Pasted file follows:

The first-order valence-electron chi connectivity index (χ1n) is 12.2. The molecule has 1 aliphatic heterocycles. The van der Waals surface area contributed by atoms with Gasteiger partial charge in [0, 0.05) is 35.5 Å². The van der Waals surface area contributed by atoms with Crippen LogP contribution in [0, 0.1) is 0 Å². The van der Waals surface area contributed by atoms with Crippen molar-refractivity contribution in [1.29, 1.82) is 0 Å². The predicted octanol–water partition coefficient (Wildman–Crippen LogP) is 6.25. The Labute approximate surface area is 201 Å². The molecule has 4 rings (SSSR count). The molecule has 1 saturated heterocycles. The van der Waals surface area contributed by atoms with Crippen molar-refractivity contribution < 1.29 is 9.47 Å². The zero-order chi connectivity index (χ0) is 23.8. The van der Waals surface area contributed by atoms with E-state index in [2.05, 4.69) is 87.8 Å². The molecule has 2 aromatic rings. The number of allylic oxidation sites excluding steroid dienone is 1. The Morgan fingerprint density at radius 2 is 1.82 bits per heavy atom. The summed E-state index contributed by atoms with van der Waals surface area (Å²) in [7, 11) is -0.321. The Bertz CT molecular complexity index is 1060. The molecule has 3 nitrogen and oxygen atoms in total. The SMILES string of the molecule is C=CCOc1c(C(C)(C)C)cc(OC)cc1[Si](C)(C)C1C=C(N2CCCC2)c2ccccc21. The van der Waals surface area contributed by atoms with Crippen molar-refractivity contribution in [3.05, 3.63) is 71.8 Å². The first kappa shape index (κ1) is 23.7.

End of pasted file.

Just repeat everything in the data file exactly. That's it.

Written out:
The first-order valence-electron chi connectivity index (χ1n) is 12.2. The molecule has 1 aliphatic heterocycles. The van der Waals surface area contributed by atoms with Gasteiger partial charge in [0, 0.05) is 35.5 Å². The van der Waals surface area contributed by atoms with Crippen LogP contribution in [0, 0.1) is 0 Å². The van der Waals surface area contributed by atoms with Crippen molar-refractivity contribution in [1.29, 1.82) is 0 Å². The predicted octanol–water partition coefficient (Wildman–Crippen LogP) is 6.25. The Labute approximate surface area is 201 Å². The molecule has 4 rings (SSSR count). The molecule has 1 saturated heterocycles. The van der Waals surface area contributed by atoms with Crippen molar-refractivity contribution < 1.29 is 9.47 Å². The zero-order chi connectivity index (χ0) is 23.8. The van der Waals surface area contributed by atoms with E-state index in [2.05, 4.69) is 87.8 Å². The molecule has 2 aromatic rings. The number of allylic oxidation sites excluding steroid dienone is 1. The Morgan fingerprint density at radius 2 is 1.82 bits per heavy atom. The summed E-state index contributed by atoms with van der Waals surface area (Å²) in [7, 11) is -0.321. The Bertz CT molecular complexity index is 1060. The molecule has 3 nitrogen and oxygen atoms in total. The SMILES string of the molecule is C=CCOc1c(C(C)(C)C)cc(OC)cc1[Si](C)(C)C1C=C(N2CCCC2)c2ccccc21. The van der Waals surface area contributed by atoms with Crippen molar-refractivity contribution in [3.05, 3.63) is 71.8 Å². The first kappa shape index (κ1) is 23.7.